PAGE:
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IB BM 5.6 - Research and Development (HL)
Terms in this set (22)
Research and Development
The scientific research and technical development of new products and processes
The formulation or discovery of new ideas for products or processes.
The practical application of new inventions into marketable products.
The importance of R&D to business:
1. Competitive advantage
2. Can create intellectual property rights
3. Customer loyalty
4. Premium prices
6. Lower costs
Advantages of R&D
1. Creation of high-tech jobs
2. Creation of high-added value products that may then be manufactured in that country.
3. Prestige - a country is linked to scientific and technological breakthroughs
4. Attraction of investment by multinational corporations.
Benefits of R&D
1. Competitive advantage over competitors
2. Intellectual property rights
3. Customer loyalty
4. High premium prices
6. Lower costs
Limitations to R&D
1. R&D does not always lead to innovation
2. R&D is expensive and has an opportunity cost
3. Inventions do not always lead to successful innovative products
4. Competing R&D spending may result in even more successful products
5. Ethical issues can sometime outweigh the potential commercial benefits
Refers to creations of the mind such as inventions, literary and artistic works and symbols, names, images and designs used in business.
Intellectual property rights
Legal property rights over the possession and use of intellectual property.
Legal right of an invention for a certain period of time to be the sole producer and seller.
Legal right to protect and be the sole beneficiary from artistic and literary works.
A distinctive name, symbol, motto or design that identifies a business or its products - can be legally registered and cannot be copied.
Benefits of intellectual property:
1. Sets a business apart from its competitors and encourages increased sales as a result of this distinctiveness.
2. Be sold or licensed to provide an important revenue stream.
3. Form a key part of the branding process and assist in the marketing of the firm's products.
4. Can be given a financial value on a firm's balance sheet which increases net assets.
- Market research can help find unmet needs of consumers.
- Some innovations are so different that customers may not realize they are needed until they are marketed (e.g. LED lights)
- Not all innovations satisfy unmet needs and if this is the case, the product fails.
- R&D is usually directed towards developing products that market research indicates will meet and unmet need.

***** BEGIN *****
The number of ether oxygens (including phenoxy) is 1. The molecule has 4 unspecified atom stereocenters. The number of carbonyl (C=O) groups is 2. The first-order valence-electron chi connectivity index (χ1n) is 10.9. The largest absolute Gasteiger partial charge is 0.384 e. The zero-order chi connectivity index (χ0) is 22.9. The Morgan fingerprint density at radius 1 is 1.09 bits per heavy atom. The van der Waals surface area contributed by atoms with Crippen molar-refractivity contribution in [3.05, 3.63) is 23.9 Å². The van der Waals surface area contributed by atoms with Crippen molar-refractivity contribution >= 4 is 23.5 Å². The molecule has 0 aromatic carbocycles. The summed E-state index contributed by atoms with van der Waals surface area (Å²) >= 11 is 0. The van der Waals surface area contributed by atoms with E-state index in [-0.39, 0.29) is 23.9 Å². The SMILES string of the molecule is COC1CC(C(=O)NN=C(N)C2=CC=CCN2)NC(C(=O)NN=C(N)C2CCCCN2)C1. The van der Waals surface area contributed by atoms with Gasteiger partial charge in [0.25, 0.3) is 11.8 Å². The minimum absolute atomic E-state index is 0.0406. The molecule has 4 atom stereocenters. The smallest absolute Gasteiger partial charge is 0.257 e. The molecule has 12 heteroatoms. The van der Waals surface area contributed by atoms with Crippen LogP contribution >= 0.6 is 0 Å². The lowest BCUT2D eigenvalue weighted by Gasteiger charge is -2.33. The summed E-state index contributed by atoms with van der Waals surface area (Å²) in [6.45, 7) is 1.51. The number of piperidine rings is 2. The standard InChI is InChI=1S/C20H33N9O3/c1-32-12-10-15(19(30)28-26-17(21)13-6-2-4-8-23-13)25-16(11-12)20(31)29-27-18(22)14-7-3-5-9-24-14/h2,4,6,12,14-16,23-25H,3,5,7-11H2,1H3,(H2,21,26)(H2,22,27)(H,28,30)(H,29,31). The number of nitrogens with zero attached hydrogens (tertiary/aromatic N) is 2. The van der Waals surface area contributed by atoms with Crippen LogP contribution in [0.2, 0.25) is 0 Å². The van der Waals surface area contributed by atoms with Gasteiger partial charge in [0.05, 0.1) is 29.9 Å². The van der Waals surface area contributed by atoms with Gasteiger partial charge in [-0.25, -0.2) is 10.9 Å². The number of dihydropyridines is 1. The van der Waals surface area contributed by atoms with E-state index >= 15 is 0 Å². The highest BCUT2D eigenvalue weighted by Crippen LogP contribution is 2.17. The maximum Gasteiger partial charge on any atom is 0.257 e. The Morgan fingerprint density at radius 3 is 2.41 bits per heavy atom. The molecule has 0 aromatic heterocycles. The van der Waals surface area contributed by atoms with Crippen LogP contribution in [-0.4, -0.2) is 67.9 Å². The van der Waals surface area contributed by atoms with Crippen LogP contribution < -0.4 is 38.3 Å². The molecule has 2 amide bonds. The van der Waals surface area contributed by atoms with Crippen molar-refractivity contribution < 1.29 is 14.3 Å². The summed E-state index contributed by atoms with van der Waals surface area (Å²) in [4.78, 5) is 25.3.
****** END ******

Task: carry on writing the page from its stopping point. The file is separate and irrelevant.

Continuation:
New, marketable products such as the Apple iPad
New methods of manufacturing or service provision that offers important benefits
Innovation that involves re-positioning the perception of an established product or process in a specific context. Position-based innovations refer to changes in how a specific product or process is perceived symbolically and how they are used.
Innovation that defines or redefines the dominant paradigms of an organisation or entire sector.
The use of imagination or original ideas to create something; inventiveness.
Refers to thinking that applies existing solutions, techniques, or products to new scenarios or changed conditions. Minor incremental changes to make things better (e.g. cameras in cell phones).
Refers to thinking that results in new (innovative) solutions.
Innovative creativity is more like radical changes which transform the products and services available (e.g. Skype).
Factors affecting the level of R&D and innovation by a business:
The nature of the industry
. Rapidly changing technologies - consumer expectations - in pharmaceutical products, defence, computer and software products and motor vehicles lead to the need for substantial investment in R&D by leading firms. Other businesses such as hotels and hairdressing would need to spend far less as the scope for innovation is more limited.
The R&D and innovation spending plans of competitors
. In most markets, it is essential to innovate as much as or more than competitors if market share and technical leadership is to be maintained. However, a monopoly may limit R&D spending if it believes that the risk of a more technically advanced competitor entering the market is limited. On the other hand, profits from a monopoly could be used to finance research and development into innovative products if the risk of competitor entry into an industry is high.
The risk profile or culture of the business
. The attitude of the management to risk and whether shareholders are prepared to invest for the long term will have a significant effect on the sums that businesses can inject into R&D programmes.
towards grants to businesses and universities for R&D programmes and the range and scope of tax allowances for such expenditure will influence decisions by businesses.
is needed for effective R&D. In many firms this many be limited and will restrict the number of new innovations that could be made.
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